The terror alerts started with a security message U.S Embassy and Consulates in South Africa sent to U.S citizens in South Africa.
The message warned that “terrorist groups are planning to carry out near-term attacks against places where U.S. citizens congregate in South Africa.”
Just as the State Security Minister David Mahlobo called on South Africans to remain calm, and that there is no immediate danger, the British government echoed U.S terror attack alert.
In a statement the British government warned that “there is a high threat from terrorism. Attacks could be indiscriminate, including in places visited by foreigners, such as shopping areas in Johannesburg and Cape Town.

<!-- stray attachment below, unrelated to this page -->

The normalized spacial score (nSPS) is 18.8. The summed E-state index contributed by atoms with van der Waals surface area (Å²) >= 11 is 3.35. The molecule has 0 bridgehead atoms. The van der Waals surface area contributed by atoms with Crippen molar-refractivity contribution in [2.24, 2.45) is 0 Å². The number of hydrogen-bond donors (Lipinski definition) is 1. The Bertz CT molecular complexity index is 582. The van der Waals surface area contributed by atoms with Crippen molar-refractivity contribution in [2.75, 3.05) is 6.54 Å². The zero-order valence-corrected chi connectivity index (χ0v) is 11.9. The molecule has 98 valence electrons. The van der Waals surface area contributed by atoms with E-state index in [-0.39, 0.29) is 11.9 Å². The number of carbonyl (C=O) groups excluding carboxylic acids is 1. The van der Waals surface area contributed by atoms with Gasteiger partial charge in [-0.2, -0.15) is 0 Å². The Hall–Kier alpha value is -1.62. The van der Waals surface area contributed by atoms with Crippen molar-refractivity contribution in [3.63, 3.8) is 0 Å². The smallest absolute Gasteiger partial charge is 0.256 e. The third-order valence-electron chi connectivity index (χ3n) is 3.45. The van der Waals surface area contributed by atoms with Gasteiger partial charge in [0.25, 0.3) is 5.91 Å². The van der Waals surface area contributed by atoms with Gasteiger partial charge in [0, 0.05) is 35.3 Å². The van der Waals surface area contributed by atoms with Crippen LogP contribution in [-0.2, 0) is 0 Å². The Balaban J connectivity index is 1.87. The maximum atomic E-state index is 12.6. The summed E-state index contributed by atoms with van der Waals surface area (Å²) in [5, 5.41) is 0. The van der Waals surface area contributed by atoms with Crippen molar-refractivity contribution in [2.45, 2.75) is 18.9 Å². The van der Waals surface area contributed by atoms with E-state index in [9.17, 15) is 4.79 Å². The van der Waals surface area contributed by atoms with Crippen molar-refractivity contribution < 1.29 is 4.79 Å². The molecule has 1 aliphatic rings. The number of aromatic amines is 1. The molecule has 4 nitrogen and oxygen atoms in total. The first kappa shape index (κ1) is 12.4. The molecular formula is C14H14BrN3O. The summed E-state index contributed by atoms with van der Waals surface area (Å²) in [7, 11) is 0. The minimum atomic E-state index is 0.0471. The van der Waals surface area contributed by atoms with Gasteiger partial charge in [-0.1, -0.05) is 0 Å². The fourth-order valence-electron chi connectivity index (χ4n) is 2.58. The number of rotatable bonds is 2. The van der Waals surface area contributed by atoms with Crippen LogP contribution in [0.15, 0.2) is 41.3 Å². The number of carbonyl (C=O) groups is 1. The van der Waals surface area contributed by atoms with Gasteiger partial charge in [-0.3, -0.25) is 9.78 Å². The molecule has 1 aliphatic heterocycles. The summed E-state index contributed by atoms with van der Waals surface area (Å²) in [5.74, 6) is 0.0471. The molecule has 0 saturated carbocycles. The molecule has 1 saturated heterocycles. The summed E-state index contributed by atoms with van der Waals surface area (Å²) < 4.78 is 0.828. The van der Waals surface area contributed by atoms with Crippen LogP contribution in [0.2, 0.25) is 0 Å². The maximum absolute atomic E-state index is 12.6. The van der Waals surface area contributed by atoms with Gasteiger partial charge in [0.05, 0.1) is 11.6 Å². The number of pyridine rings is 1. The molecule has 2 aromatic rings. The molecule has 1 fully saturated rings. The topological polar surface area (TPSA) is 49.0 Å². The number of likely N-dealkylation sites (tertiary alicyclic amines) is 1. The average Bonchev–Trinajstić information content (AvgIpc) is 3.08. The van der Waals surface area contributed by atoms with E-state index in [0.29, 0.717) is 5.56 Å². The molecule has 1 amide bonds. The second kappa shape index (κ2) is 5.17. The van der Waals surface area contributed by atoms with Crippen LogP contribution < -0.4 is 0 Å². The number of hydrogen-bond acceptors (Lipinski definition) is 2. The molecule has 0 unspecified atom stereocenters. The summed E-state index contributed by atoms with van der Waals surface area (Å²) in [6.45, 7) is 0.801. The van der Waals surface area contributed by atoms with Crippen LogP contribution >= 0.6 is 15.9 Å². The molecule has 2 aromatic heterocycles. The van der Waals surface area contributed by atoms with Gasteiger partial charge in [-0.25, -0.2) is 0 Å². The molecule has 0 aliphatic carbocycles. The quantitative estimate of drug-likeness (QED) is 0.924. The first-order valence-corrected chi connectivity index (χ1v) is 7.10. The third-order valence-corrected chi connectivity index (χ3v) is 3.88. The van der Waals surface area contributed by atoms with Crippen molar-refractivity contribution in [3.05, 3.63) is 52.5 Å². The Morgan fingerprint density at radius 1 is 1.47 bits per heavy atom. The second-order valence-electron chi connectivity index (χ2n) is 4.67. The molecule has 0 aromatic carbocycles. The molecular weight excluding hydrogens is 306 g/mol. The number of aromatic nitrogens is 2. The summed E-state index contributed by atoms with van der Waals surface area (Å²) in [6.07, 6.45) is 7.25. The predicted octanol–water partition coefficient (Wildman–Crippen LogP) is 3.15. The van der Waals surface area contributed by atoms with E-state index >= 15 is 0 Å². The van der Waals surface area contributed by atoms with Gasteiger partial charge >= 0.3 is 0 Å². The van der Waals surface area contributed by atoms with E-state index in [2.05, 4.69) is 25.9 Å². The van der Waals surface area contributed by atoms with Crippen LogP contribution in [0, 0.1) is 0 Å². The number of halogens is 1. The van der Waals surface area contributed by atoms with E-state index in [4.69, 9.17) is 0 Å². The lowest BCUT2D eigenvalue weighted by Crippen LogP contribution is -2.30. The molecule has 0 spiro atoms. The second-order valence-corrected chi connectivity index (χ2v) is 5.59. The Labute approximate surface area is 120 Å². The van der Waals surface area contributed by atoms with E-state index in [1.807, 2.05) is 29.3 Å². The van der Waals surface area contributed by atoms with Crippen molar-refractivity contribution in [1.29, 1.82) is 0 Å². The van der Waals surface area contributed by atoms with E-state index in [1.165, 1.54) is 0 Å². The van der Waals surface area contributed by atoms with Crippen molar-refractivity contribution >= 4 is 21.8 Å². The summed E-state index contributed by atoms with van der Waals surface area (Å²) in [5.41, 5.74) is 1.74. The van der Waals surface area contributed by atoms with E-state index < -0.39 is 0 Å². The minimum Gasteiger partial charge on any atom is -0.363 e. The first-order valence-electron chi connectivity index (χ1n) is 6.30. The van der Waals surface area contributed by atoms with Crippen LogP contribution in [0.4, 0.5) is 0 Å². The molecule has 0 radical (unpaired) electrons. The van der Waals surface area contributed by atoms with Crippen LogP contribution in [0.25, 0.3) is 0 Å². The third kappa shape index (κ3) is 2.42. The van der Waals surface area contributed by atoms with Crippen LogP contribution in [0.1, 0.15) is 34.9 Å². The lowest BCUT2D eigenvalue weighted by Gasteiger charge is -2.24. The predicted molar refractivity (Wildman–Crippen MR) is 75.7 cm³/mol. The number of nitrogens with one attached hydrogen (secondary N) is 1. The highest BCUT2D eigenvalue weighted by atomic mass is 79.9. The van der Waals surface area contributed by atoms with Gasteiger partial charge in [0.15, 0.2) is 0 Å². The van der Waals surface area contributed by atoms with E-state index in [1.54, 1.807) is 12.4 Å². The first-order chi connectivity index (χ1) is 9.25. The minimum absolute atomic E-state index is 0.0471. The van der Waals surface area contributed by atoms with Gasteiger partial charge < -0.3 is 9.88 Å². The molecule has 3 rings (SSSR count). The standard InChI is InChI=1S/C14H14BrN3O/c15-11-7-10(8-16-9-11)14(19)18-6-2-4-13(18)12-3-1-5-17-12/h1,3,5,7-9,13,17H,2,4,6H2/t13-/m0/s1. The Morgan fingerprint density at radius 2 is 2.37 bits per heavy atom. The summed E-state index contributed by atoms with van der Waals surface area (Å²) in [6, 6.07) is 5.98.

Thereafter, the Australian government called on Australian citizens to take the U.S warnings serious. According to the Australian government, the possibility of being attacked sooner than assumed is high.
However, SA Department of Home Affairs said South Africans should not panic about the terror alerts.
According to the department; “travel warnings are precautions taken by countries to protect their citizens, it is not for us to panic. Whatever they are warning their citizens about, it doesn’t necessarily mean it is going to happen or…a fact.”
The department further analogized that “Ebola is an example of something that (the country was warned about) but never happened on our shores.
The State Security will communicate with the country if there is a threat,” Home Affairs spokesperson, Mayihlome Tshwete stated.
Between 2012 and 2014, deaths from terrorism all over the world increased by 200 percent.
This year’s report however, showed that the increasing trend has reversed. Terrorism deaths reduced in 2015, by about 13.4 percent.